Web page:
Format

Send to

Choose Destination
See comment in PubMed Commons below
PLoS Pathog. 2014 Jun 26;10(6):e1004213. doi: 10.1371/journal.ppat.1004213. eCollection 2014 Jun.

Discovery of a novel compound with anti-venezuelan equine encephalitis virus activity that targets the nonstructural protein 2.

Author information

1
Departments of Microbiology and Immunology, University of Louisville, Louisville, Kentucky, United States of America; Center for Predictive Medicine for Biodefense and Emerging Infectious Diseases, University of Louisville, Louisville, Kentucky, United States of America.
2
Departments of Microbiology and Immunology, University of Louisville, Louisville, Kentucky, United States of America; Center for Predictive Medicine for Biodefense and Emerging Infectious Diseases, University of Louisville, Louisville, Kentucky, United States of America; Department of Pharmacology and Toxicology, University of Louisville, Louisville, Kentucky, United States of America.
3
Drug Discovery Department, Southern Research Institute, Birmingham, Alabama, United States of America.
4
Center for Predictive Medicine for Biodefense and Emerging Infectious Diseases, University of Louisville, Louisville, Kentucky, United States of America.
5
University of Kansas Specialized Chemistry Center, Lawrence, Kansas, United States of America.
6
The United States Army Medical Research Institute for Infectious Diseases, Ft. Detrick, Maryland, United States of America.
7
Institute for Antiviral Research, Utah State University, Logan, Utah, United States of America.
8
Boston University, Boston, Massachusetts, United States of America.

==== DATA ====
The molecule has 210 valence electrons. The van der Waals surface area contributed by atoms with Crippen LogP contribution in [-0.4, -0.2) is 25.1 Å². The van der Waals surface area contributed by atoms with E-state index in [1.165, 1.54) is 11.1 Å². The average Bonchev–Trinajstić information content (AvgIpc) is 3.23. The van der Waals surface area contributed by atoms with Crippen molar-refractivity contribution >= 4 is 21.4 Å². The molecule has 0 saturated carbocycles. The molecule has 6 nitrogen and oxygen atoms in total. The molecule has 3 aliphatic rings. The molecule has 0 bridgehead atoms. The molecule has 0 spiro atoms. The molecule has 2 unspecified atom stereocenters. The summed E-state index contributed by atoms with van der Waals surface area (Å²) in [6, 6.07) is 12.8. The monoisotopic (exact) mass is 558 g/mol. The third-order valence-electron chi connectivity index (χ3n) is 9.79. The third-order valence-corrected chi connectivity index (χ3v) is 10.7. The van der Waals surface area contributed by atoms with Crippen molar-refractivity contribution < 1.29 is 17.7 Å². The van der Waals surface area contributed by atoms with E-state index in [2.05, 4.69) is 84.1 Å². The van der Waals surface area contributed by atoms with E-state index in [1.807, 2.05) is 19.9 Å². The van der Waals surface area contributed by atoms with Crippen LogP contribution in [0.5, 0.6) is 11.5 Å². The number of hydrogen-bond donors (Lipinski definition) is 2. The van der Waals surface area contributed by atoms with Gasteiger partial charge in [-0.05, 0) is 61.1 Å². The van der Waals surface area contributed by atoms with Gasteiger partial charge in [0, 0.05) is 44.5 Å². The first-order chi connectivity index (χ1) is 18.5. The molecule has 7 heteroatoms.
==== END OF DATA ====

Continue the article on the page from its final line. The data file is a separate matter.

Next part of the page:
9
Texas Biomedical Research Institute, San Antonio, Texas, United States of America.

Abstract

Alphaviruses present serious health threats as emerging and re-emerging viruses. Venezuelan equine encephalitis virus (VEEV), a New World alphavirus, can cause encephalitis in humans and horses, but there are no therapeutics for treatment. To date, compounds reported as anti-VEEV or anti-alphavirus inhibitors have shown moderate activity. To discover new classes of anti-VEEV inhibitors with novel viral targets, we used a high-throughput screen based on the measurement of cell protection from live VEEV TC-83-induced cytopathic effect to screen a 340,000 compound library. Of those, we identified five novel anti-VEEV compounds and chose a quinazolinone compound, CID15997213 (IC50 = 0.84 µM), for further characterization. The antiviral effect of CID15997213 was alphavirus-specific, inhibiting VEEV and Western equine encephalitis virus, but not Eastern equine encephalitis virus. In vitro assays confirmed inhibition of viral RNA, protein, and progeny synthesis. No antiviral activity was detected against a select group of RNA viruses. We found mutations conferring the resistance to the compound in the N-terminal domain of nsP2 and confirmed the target residues using a reverse genetic approach. Time of addition studies showed that the compound inhibits the middle stage of replication when viral genome replication is most active. In mice, the compound showed complete protection from lethal VEEV disease at 50 mg/kg/day. Collectively, these results reveal a potent anti-VEEV compound that uniquely targets the viral nsP2 N-terminal domain. While the function of nsP2 has yet to be characterized, our studies suggest that the protein might play a critical role in viral replication, and further, may represent an innovative opportunity to develop therapeutic interventions for alphavirus infection.

PMID:
24967809
PMCID:
PMC4072787
DOI:
10.1371/journal.ppat.1004213
[Indexed for MEDLINE]
Free PMC Article
PubMed Commons home

PubMed Commons

0 comments
How to join PubMed Commons

    Supplemental Content

    Full text links

    Icon for Public Library of Science Icon for PubMed Central
    Loading ...
    Support Center